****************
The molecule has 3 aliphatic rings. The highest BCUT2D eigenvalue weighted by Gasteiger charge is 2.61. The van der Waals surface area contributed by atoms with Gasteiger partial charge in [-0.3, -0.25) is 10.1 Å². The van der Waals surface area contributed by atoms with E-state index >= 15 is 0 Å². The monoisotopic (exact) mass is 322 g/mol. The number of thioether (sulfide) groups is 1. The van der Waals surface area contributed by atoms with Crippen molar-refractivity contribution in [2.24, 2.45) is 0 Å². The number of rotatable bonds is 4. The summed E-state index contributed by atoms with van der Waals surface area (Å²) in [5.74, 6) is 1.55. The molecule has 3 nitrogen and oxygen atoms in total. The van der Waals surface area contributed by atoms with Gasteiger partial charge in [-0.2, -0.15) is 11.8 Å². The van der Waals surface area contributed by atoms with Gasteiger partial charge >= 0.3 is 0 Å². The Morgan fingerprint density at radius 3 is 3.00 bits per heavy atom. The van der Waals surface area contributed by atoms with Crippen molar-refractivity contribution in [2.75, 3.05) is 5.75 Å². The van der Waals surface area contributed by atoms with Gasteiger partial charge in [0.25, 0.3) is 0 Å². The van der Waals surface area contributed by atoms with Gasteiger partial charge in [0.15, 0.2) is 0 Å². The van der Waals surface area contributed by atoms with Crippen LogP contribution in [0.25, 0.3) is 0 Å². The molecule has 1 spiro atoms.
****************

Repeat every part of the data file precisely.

The molecule has 3 aliphatic rings. The highest BCUT2D eigenvalue weighted by Gasteiger charge is 2.61. The van der Waals surface area contributed by atoms with Gasteiger partial charge in [-0.3, -0.25) is 10.1 Å². The van der Waals surface area contributed by atoms with E-state index >= 15 is 0 Å². The monoisotopic (exact) mass is 322 g/mol. The number of thioether (sulfide) groups is 1. The van der Waals surface area contributed by atoms with Crippen molar-refractivity contribution in [2.24, 2.45) is 0 Å². The number of rotatable bonds is 4. The summed E-state index contributed by atoms with van der Waals surface area (Å²) in [5.74, 6) is 1.55. The molecule has 3 nitrogen and oxygen atoms in total. The van der Waals surface area contributed by atoms with Gasteiger partial charge in [-0.2, -0.15) is 11.8 Å². The van der Waals surface area contributed by atoms with Gasteiger partial charge >= 0.3 is 0 Å². The Morgan fingerprint density at radius 3 is 3.00 bits per heavy atom. The van der Waals surface area contributed by atoms with Crippen molar-refractivity contribution in [2.75, 3.05) is 5.75 Å². The van der Waals surface area contributed by atoms with Gasteiger partial charge in [0.25, 0.3) is 0 Å². The van der Waals surface area contributed by atoms with Gasteiger partial charge in [0.15, 0.2) is 0 Å². The van der Waals surface area contributed by atoms with Crippen LogP contribution in [0.25, 0.3) is 0 Å². The molecule has 1 spiro atoms.